It was in Bruxelles that Messali Hadj held the below address, speaking ex catedra as his notes had disappeared. The LAI was soon paralyzed by discord between communists and activists for whom allying with communists was a means to an anticolonial end; in 1936, it dissolved. Even so, it was the first truly international attempt to combat imperialism, as shown by the edited volume The League against Imperialism: Lives and Afterlives (2020). As for the ENA, it in 1928 cut its ties with the PCF, being too independent-minded and -organized and vexed that the PCF, following the Comintern line, was moving away from ENA’s ideas about self-determination. In 1929, the French government outlawed ENA. In the 1930s Messali Hadj became closer inter alia to Shakib Arslan, translated excerpts of whose work Why Muslims Lagged Behind and Others Progressed is included in this collection. Even so, in 1936 to early 1937 a rebranded ENA shortly joined the leftist French Front Populaire, but then again was closed down. Messali Hadj reacted by establishing the clandestine Parti du Peuple Algérien (PPA), which—a shift—demanded absolute Algerian autonomy within the French Republic.

Condemned by the Vichy government to hard labor in 1941, Messali Hadj returned to Algeria in 1945. He continued to play a leading political role, founding in 1946 a PPA successor, the Mouvement pour la triomphe des libertés démocratiques. But from 1954, his star declined. By 1957, the Front de Libération Nationale, the new organization that in November 1954 started the War of Independence, ravaged the Mouvement National Algérien that Messali Hadj had founded that month, too. Politically neutralized, he stayed in France. He was allowed to return to Algeria only after his death, in 1974, for burial in his hometown of Tlemcen.

May 18, 1925

J.V. Stalin, 'The Political Tasks of the University of the Peoples of the Far East: Speech Delivered at a Meeting of Students of the Communist University of the Toilers of the East, May 18, 1925'

After World War I, several communist movements tried to replicate the Bolsheviks’ take-over of Russia in European countries, most importantly and most often in Germany. All failed. As a result, the Soviet leadership and communists worldwide from around 1920 focused more energies on colonized countries, especially in Asia. As most of these seemed to lack the economic and sociopolitical conditions necessary for a communist revolution, the aim was to weaken if not overthrow European imperial rule, serving the interests of both the USSR and the local petit bourgeoisie, peasants, and few industrial workers. The perhaps greatest price was China. Moreover, India was seen to be (exceptionally) ripe for direct communist action.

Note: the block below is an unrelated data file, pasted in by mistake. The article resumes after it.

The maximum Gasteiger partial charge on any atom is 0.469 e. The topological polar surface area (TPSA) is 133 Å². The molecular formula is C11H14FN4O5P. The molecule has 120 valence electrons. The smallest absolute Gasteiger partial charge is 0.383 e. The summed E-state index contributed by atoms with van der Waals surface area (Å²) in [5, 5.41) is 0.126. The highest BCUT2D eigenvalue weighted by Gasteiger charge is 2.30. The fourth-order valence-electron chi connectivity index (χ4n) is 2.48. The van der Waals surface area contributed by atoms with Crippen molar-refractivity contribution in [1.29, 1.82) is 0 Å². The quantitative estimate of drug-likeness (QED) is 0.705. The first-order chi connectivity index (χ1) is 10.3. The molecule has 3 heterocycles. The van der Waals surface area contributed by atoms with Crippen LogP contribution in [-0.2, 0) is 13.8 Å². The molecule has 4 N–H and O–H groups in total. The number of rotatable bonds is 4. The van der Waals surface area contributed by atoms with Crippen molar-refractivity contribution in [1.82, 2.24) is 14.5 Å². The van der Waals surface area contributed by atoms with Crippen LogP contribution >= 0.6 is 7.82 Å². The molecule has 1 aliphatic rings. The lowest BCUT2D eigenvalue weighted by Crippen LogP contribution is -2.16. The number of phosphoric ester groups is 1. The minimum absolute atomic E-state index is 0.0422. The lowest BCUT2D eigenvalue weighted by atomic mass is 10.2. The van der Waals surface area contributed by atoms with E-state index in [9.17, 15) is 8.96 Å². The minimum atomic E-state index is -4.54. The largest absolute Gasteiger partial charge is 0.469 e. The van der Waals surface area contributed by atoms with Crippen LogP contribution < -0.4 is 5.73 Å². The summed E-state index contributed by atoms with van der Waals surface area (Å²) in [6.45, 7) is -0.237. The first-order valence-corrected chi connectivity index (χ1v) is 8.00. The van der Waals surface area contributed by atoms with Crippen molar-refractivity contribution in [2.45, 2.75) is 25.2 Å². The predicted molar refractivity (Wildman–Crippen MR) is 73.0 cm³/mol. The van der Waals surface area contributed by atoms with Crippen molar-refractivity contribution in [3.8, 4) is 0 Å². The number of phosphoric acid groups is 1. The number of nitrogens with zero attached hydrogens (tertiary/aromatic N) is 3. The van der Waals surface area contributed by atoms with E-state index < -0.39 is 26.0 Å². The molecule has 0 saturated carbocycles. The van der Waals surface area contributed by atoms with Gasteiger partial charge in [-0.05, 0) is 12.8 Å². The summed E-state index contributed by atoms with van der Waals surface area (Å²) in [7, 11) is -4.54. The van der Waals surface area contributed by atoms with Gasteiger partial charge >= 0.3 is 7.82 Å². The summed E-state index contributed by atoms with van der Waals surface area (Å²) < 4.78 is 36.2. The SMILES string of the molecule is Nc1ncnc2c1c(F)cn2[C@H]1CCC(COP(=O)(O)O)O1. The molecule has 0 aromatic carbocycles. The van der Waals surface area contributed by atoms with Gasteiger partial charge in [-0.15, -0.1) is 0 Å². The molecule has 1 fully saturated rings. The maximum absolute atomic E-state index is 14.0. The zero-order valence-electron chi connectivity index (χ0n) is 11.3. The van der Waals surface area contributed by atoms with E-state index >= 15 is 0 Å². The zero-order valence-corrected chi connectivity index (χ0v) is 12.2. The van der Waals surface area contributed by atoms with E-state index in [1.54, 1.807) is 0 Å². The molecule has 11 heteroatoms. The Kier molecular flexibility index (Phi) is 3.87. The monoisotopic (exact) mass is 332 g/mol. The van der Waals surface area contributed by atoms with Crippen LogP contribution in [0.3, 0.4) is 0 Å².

Communists and some anti-colonial nationalists were also active in and across the Middle East, North Africa, and Europe, often sharing resources while being networked with the Communist International. Abbreviated as the Comintern (also the Third International), the latter was thekey international communist organization: founded in 1919 in Moscow, headquartered there, and employing through its dissolution in 1943 thousands of professional cadres from around the world, principally from Europe and Asia, as Brigitte Studer’s Reisende der Weltrevolution: Eine Globalgeschichte der Kommunistischen Internationale (2020) shows. Also in the Soviet Union, the year 1920 saw the landmark Congress of the Peoples of the East, in Baku. And in 1921, the Communist University for Laborers of the East (Kommunistichyeskii univyersityet trudyaschikhsya Vostoka, KUTV) opened its doors in Moscow. It became the first full-fledged Soviet training center for Soviet Muslims and for foreign communist cadres, principally from Asia and the Middle East and North Africa, and it impacted Soviet views of the East, as Lana Ravandi-Fadai and Masha Kirasirova have shown in “Red Mecca” (2015) and “The ‘East’ as a Category of Bolshevik Ideology and Comintern Administration” (2017), respectively. The text here is the English translation, published in 1954 in the collection J. V. Stalin: Works: Volume 7, of a Russian text published in 1925 in the principal Soviet newspaper, Pravda, rendering a speech that the 1924-1953 Chairman of the Communist Party of the Soviet Union Joseph Stalin (1878-1953) held to KUTV’s students in 1925.

January 24, 1967

Conversation between Hysni Kapo and Kang Sheng in Beijing on 24 January 1967, at 10:00 am

Hysni Kapo and Kang Sheng discuss the Cultural Revolution, the Red Guard movement, and purges inside the Chinese Communist Party.